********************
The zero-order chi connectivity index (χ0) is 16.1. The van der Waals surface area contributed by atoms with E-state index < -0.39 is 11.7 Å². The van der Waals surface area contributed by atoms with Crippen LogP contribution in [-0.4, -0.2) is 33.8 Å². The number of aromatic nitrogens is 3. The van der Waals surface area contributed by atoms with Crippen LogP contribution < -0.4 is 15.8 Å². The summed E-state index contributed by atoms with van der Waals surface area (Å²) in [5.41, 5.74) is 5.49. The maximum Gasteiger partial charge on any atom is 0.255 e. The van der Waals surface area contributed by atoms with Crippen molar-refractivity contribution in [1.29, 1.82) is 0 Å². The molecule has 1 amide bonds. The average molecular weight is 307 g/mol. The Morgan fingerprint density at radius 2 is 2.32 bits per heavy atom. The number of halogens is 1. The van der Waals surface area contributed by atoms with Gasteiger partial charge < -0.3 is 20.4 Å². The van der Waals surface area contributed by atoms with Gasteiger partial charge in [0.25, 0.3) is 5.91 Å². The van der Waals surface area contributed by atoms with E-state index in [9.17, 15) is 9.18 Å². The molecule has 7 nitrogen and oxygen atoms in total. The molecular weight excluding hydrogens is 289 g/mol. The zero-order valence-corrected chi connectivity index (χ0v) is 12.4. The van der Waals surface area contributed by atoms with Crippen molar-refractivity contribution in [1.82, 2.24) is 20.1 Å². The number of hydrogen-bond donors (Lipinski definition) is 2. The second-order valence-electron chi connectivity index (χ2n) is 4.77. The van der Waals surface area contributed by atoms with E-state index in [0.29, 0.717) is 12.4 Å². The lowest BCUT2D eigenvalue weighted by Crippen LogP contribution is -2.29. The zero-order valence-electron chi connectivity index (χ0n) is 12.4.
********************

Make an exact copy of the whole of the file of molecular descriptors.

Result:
The zero-order chi connectivity index (χ0) is 16.1. The van der Waals surface area contributed by atoms with E-state index < -0.39 is 11.7 Å². The van der Waals surface area contributed by atoms with Crippen LogP contribution in [-0.4, -0.2) is 33.8 Å². The number of aromatic nitrogens is 3. The van der Waals surface area contributed by atoms with Crippen LogP contribution < -0.4 is 15.8 Å². The summed E-state index contributed by atoms with van der Waals surface area (Å²) in [5.41, 5.74) is 5.49. The maximum Gasteiger partial charge on any atom is 0.255 e. The van der Waals surface area contributed by atoms with Crippen molar-refractivity contribution in [1.29, 1.82) is 0 Å². The molecule has 1 amide bonds. The average molecular weight is 307 g/mol. The Morgan fingerprint density at radius 2 is 2.32 bits per heavy atom. The number of halogens is 1. The van der Waals surface area contributed by atoms with Gasteiger partial charge < -0.3 is 20.4 Å². The van der Waals surface area contributed by atoms with Gasteiger partial charge in [0.25, 0.3) is 5.91 Å². The van der Waals surface area contributed by atoms with E-state index in [9.17, 15) is 9.18 Å². The molecule has 7 nitrogen and oxygen atoms in total. The molecular weight excluding hydrogens is 289 g/mol. The zero-order valence-corrected chi connectivity index (χ0v) is 12.4. The van der Waals surface area contributed by atoms with Crippen molar-refractivity contribution in [1.82, 2.24) is 20.1 Å². The number of hydrogen-bond donors (Lipinski definition) is 2. The second-order valence-electron chi connectivity index (χ2n) is 4.77. The van der Waals surface area contributed by atoms with E-state index in [0.29, 0.717) is 12.4 Å². The lowest BCUT2D eigenvalue weighted by Crippen LogP contribution is -2.29. The zero-order valence-electron chi connectivity index (χ0n) is 12.4.